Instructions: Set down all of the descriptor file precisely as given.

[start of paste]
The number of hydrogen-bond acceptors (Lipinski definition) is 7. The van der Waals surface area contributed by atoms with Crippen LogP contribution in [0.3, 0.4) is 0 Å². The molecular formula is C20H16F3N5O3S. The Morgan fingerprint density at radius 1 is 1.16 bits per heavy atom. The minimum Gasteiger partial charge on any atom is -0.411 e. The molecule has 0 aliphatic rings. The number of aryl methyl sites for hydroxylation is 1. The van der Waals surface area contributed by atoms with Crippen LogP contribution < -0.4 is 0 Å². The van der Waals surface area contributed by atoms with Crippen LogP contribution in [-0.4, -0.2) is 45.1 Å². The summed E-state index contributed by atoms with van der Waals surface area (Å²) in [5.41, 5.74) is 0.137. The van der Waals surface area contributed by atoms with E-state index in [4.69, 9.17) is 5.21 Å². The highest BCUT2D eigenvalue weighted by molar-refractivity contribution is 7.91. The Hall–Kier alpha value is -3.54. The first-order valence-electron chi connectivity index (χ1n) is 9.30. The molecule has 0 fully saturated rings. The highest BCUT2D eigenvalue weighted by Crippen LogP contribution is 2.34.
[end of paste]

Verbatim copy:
The number of hydrogen-bond acceptors (Lipinski definition) is 7. The van der Waals surface area contributed by atoms with Crippen LogP contribution in [0.3, 0.4) is 0 Å². The molecular formula is C20H16F3N5O3S. The Morgan fingerprint density at radius 1 is 1.16 bits per heavy atom. The minimum Gasteiger partial charge on any atom is -0.411 e. The molecule has 0 aliphatic rings. The number of aryl methyl sites for hydroxylation is 1. The van der Waals surface area contributed by atoms with Crippen LogP contribution < -0.4 is 0 Å². The van der Waals surface area contributed by atoms with Crippen LogP contribution in [-0.4, -0.2) is 45.1 Å². The summed E-state index contributed by atoms with van der Waals surface area (Å²) in [5.41, 5.74) is 0.137. The van der Waals surface area contributed by atoms with E-state index in [4.69, 9.17) is 5.21 Å². The highest BCUT2D eigenvalue weighted by molar-refractivity contribution is 7.91. The Hall–Kier alpha value is -3.54. The first-order valence-electron chi connectivity index (χ1n) is 9.30. The molecule has 0 fully saturated rings. The highest BCUT2D eigenvalue weighted by Crippen LogP contribution is 2.34.